In 1840 an enterprising individual decided to try selling cigars to the masses by packaging them in small, portable containers. This idea led to the development of the cigar box and a subsequent soar in the sale of cigars. With all those empty cigar boxes lying around, it was not too long until a few crafty individuals figured out how to use cigar boxes to make music. With its humble beginnings in back porch bluegrass, the cigar box guitar and ukulele have boomed into the mainstream, being built and used by musical giants such as Ted Nugent and B.B. King. With the guidelines below, you can follow in their footsteps and create a three-string, fretless cigar box ukulele.
- Skill level:
- Moderately Easy
Things you need
- Cigar box
- 1-by-2' hardwood plank, 1 1/2' long
- Wood file
- Measuring tape
- 1/2" drill bit
- 3 ukulele turning pegs
- Wood stain
- Wood sealant
- Wood glue
- Finishing nails
- One 2" screw
- Guitar strings
Choose a good cigar box. The box must be wood--not cardboard--and in good condition. The typical ukulele uses a box approximately 10 inches long, 6 inches wide and 2 1/2 inches deep. Using a bigger box will result in a deeper tone, and using a smaller one will give you a higher pitch.
Choose wood for the ukulele neck. Hard woods such as walnut, oak, maple and poplar work well.
Assemble the neck board. Begin by lining up the board with the cigar box, making sure the bottom of the neck is centred and located one inch from the bottom of the box. In this particular design, the neck runs through the entire body of the instrument. Mark the neck at the entry point. Make another mark where it exits the other end of the cigar box.
File away the area between these two marks, creating a shallow depression the same depth as the cigar box lid. Sand the neck to remove any rough patches.
Measure and mark 2 inches from the top of the neck. Drill three holes spaced 1 inch apart, one on the right side and two on the left, sized to fit the turning pegs. To prevent the tangling of the ukulele's strings, the holes should not be perfectly aligned.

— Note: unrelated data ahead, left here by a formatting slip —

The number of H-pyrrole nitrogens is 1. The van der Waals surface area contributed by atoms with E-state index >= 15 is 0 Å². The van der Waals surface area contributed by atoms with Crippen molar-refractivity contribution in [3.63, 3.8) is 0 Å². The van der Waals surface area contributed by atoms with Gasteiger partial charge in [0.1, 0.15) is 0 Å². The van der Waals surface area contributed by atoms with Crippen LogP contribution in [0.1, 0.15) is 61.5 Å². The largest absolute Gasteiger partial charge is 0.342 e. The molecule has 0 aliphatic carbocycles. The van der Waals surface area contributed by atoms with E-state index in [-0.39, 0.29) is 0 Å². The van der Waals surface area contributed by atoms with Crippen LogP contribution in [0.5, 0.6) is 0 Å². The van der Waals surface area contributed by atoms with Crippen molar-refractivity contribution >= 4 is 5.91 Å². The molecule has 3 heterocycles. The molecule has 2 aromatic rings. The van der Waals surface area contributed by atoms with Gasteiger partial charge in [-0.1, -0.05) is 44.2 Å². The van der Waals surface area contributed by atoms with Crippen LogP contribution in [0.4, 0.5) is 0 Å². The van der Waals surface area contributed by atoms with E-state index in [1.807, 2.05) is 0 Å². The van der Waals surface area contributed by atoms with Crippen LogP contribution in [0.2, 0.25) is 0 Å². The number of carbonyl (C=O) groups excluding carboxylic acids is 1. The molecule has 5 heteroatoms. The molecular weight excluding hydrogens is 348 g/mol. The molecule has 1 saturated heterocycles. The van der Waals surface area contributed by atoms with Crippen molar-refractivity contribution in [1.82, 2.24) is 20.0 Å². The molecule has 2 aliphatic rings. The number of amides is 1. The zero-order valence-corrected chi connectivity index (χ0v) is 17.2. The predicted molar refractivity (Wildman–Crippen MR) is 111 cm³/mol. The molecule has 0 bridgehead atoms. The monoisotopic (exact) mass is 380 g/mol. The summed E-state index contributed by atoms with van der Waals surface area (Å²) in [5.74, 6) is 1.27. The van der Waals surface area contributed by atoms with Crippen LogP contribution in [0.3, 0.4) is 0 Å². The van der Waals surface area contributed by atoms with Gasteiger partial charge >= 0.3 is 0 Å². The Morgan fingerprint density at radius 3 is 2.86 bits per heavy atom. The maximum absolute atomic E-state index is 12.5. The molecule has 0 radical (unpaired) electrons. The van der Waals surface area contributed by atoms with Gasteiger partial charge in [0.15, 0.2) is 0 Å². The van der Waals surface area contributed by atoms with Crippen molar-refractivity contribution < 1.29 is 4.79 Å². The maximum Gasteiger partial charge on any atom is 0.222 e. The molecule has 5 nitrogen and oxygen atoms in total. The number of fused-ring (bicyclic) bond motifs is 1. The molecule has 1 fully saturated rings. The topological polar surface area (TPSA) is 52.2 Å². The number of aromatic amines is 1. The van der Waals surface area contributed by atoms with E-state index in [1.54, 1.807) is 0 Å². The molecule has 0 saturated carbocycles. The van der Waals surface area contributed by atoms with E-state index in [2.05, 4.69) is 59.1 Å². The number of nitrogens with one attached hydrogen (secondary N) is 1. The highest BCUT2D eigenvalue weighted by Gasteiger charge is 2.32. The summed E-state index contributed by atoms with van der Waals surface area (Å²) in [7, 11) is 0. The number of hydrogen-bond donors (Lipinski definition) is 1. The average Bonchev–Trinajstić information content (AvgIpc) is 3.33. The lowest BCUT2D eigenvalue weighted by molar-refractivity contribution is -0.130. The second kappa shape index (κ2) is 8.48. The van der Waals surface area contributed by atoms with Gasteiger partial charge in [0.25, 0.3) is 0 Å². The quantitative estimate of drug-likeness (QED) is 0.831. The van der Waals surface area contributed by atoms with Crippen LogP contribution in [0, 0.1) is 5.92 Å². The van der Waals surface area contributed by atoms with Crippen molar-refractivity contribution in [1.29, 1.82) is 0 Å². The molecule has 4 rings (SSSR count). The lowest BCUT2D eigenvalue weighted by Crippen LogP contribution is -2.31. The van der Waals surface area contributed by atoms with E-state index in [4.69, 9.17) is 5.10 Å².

Using the file, make the top of the neck 1/4 inch narrower than the body. File the edges down, rounding them, excluding the portion which will be inside of the ukulele. Rounding the edges will make the instrument more comfortable to hold when playing.
Measure 1/2 an inch from the bottom of the neck. Drill 3 small, evenly spaced holes where the strings will be threaded later.
Sand, stain and seal the neck.
The Neck Board
Measure the end of the cigar box where the neck will be inserted. Mark the halfway point from left to right. From the centre of the box's side, measure 1/2 an inch from the bottom of the box and mark it. Draw a rectangle, 1/2 inch from the bottom of the cigar box, centred 1 inch high and 2 inches wide. Repeat on the other end.
Cut the opening for the neck, just inside of the marks. If the neck doesn't fit, widen the hole with sandpaper or a wood file.
Drill sound holes in the lid of the cigar box. These are simply small holes in the lid, away from the area where the neck will be.
Insert the neck into the body and secure it with wood glue. When the glue is completely dry, firmly fix the neck into place with the addition of finishing nails.
Thread the ukulele by running the guitar strings through the holes in the bottom of the neck (which should be protruding from the end of the ukulele), over the cigar box, up the neck and around the tuning pegs. To tune your ukulele, turn the pegs to loosen or tighten the strings. Before tightening the first time, run a 2-inch screw underneath the strings at the bottom of the ukulele. Tightening the strings should hold this in place. This will keep the strings elevated from the surface of the instrument.
Make the Body of the Ukulele
Tips and warnings
- Reinforcements, such as dowel rods, can be glued and clamped inside the cigar box if the ukulele needs to withstand heavy usage.
- Be gentle when drilling the sound holes or you may crack the lid.
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